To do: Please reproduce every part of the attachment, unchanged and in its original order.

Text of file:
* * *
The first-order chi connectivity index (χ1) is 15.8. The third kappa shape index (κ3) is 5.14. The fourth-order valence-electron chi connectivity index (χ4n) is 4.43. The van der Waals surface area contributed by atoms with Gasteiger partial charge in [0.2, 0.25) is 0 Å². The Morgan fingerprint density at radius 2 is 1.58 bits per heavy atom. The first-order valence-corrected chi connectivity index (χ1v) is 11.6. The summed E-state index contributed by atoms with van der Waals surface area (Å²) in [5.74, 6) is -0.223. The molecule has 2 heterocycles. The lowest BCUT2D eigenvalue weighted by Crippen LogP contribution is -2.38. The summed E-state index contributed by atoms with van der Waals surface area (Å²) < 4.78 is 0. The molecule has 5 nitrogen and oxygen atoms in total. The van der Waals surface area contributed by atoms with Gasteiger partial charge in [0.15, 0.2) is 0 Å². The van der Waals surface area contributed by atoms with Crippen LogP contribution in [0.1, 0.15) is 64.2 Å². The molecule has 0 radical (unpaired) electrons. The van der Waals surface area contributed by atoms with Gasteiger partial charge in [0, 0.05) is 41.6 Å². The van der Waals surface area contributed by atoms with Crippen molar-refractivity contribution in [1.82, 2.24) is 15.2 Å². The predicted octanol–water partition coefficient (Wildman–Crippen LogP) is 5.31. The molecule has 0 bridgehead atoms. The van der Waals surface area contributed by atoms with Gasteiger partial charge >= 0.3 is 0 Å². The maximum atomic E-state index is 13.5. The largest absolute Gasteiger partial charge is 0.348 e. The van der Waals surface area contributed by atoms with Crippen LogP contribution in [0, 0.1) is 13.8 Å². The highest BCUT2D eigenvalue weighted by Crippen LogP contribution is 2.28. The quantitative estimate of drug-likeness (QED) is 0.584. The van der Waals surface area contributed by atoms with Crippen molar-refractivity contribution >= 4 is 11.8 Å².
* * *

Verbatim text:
The first-order chi connectivity index (χ1) is 15.8. The third kappa shape index (κ3) is 5.14. The fourth-order valence-electron chi connectivity index (χ4n) is 4.43. The van der Waals surface area contributed by atoms with Gasteiger partial charge in [0.2, 0.25) is 0 Å². The Morgan fingerprint density at radius 2 is 1.58 bits per heavy atom. The first-order valence-corrected chi connectivity index (χ1v) is 11.6. The summed E-state index contributed by atoms with van der Waals surface area (Å²) in [5.74, 6) is -0.223. The molecule has 2 heterocycles. The lowest BCUT2D eigenvalue weighted by Crippen LogP contribution is -2.38. The summed E-state index contributed by atoms with van der Waals surface area (Å²) < 4.78 is 0. The molecule has 5 nitrogen and oxygen atoms in total. The van der Waals surface area contributed by atoms with Gasteiger partial charge in [0.15, 0.2) is 0 Å². The van der Waals surface area contributed by atoms with Crippen LogP contribution in [0.1, 0.15) is 64.2 Å². The molecule has 0 radical (unpaired) electrons. The van der Waals surface area contributed by atoms with Gasteiger partial charge in [0, 0.05) is 41.6 Å². The van der Waals surface area contributed by atoms with Crippen molar-refractivity contribution in [1.82, 2.24) is 15.2 Å². The predicted octanol–water partition coefficient (Wildman–Crippen LogP) is 5.31. The molecule has 0 bridgehead atoms. The van der Waals surface area contributed by atoms with Gasteiger partial charge >= 0.3 is 0 Å². The maximum atomic E-state index is 13.5. The largest absolute Gasteiger partial charge is 0.348 e. The van der Waals surface area contributed by atoms with Crippen LogP contribution in [0, 0.1) is 13.8 Å². The highest BCUT2D eigenvalue weighted by Crippen LogP contribution is 2.28. The quantitative estimate of drug-likeness (QED) is 0.584. The van der Waals surface area contributed by atoms with Crippen molar-refractivity contribution >= 4 is 11.8 Å².